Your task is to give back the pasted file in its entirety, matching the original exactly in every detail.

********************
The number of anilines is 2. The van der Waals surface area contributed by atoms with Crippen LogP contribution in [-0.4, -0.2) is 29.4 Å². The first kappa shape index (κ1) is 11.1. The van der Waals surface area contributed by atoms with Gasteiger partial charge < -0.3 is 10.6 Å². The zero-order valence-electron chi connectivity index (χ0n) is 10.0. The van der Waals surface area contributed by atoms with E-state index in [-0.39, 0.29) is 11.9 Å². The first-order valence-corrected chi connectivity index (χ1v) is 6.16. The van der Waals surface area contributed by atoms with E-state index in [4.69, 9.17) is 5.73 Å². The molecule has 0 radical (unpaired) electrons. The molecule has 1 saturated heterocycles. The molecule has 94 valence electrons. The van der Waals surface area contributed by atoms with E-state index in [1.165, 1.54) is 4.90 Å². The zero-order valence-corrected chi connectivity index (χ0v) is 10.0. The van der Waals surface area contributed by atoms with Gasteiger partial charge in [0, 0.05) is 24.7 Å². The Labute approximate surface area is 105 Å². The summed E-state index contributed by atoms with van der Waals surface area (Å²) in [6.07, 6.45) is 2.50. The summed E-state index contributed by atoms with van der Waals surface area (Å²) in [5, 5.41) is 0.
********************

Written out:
The number of anilines is 2. The van der Waals surface area contributed by atoms with Crippen LogP contribution in [-0.4, -0.2) is 29.4 Å². The first kappa shape index (κ1) is 11.1. The van der Waals surface area contributed by atoms with Gasteiger partial charge < -0.3 is 10.6 Å². The zero-order valence-electron chi connectivity index (χ0n) is 10.0. The van der Waals surface area contributed by atoms with E-state index in [-0.39, 0.29) is 11.9 Å². The first-order valence-corrected chi connectivity index (χ1v) is 6.16. The van der Waals surface area contributed by atoms with E-state index in [4.69, 9.17) is 5.73 Å². The molecule has 0 radical (unpaired) electrons. The molecule has 1 saturated heterocycles. The molecule has 94 valence electrons. The van der Waals surface area contributed by atoms with E-state index in [1.165, 1.54) is 4.90 Å². The zero-order valence-corrected chi connectivity index (χ0v) is 10.0. The van der Waals surface area contributed by atoms with Gasteiger partial charge in [0, 0.05) is 24.7 Å². The Labute approximate surface area is 105 Å². The summed E-state index contributed by atoms with van der Waals surface area (Å²) in [6.07, 6.45) is 2.50. The summed E-state index contributed by atoms with van der Waals surface area (Å²) in [5, 5.41) is 0.